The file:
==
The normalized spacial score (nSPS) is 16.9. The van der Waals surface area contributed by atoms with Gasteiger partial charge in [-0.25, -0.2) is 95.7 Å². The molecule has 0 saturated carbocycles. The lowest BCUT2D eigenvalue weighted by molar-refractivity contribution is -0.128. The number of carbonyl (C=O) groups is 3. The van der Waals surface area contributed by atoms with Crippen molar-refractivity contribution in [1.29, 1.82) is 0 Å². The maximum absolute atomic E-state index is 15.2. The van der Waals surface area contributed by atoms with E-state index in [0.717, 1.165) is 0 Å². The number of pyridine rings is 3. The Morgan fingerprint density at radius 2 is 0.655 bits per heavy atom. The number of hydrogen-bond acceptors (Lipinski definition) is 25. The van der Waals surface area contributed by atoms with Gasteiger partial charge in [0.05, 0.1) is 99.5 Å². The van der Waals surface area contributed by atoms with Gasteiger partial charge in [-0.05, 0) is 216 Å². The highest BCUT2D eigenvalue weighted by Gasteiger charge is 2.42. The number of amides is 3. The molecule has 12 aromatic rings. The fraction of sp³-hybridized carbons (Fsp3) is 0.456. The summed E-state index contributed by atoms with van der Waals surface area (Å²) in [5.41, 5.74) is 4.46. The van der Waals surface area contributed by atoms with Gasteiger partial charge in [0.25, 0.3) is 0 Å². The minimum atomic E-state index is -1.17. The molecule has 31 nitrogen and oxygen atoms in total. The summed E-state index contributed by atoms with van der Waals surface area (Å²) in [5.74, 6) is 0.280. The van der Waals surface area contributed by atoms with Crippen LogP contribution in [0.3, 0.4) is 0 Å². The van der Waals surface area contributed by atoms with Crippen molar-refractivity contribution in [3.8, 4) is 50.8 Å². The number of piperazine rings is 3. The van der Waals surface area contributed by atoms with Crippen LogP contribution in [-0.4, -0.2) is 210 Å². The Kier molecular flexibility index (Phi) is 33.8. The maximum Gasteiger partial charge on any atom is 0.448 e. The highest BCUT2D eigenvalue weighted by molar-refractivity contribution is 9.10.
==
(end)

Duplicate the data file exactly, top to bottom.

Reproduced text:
The normalized spacial score (nSPS) is 16.9. The van der Waals surface area contributed by atoms with Gasteiger partial charge in [-0.25, -0.2) is 95.7 Å². The molecule has 0 saturated carbocycles. The lowest BCUT2D eigenvalue weighted by molar-refractivity contribution is -0.128. The number of carbonyl (C=O) groups is 3. The van der Waals surface area contributed by atoms with Crippen molar-refractivity contribution in [1.29, 1.82) is 0 Å². The maximum absolute atomic E-state index is 15.2. The van der Waals surface area contributed by atoms with E-state index in [0.717, 1.165) is 0 Å². The number of pyridine rings is 3. The Morgan fingerprint density at radius 2 is 0.655 bits per heavy atom. The number of hydrogen-bond acceptors (Lipinski definition) is 25. The van der Waals surface area contributed by atoms with Gasteiger partial charge in [0.05, 0.1) is 99.5 Å². The van der Waals surface area contributed by atoms with Gasteiger partial charge in [-0.05, 0) is 216 Å². The highest BCUT2D eigenvalue weighted by Gasteiger charge is 2.42. The number of amides is 3. The molecule has 12 aromatic rings. The fraction of sp³-hybridized carbons (Fsp3) is 0.456. The summed E-state index contributed by atoms with van der Waals surface area (Å²) in [5.41, 5.74) is 4.46. The van der Waals surface area contributed by atoms with Gasteiger partial charge in [0.25, 0.3) is 0 Å². The minimum atomic E-state index is -1.17. The molecule has 31 nitrogen and oxygen atoms in total. The summed E-state index contributed by atoms with van der Waals surface area (Å²) in [5.74, 6) is 0.280. The van der Waals surface area contributed by atoms with Crippen LogP contribution in [0.3, 0.4) is 0 Å². The van der Waals surface area contributed by atoms with Crippen molar-refractivity contribution in [3.8, 4) is 50.8 Å². The number of piperazine rings is 3. The van der Waals surface area contributed by atoms with Crippen LogP contribution in [-0.4, -0.2) is 210 Å². The Kier molecular flexibility index (Phi) is 33.8. The maximum Gasteiger partial charge on any atom is 0.448 e. The highest BCUT2D eigenvalue weighted by molar-refractivity contribution is 9.10.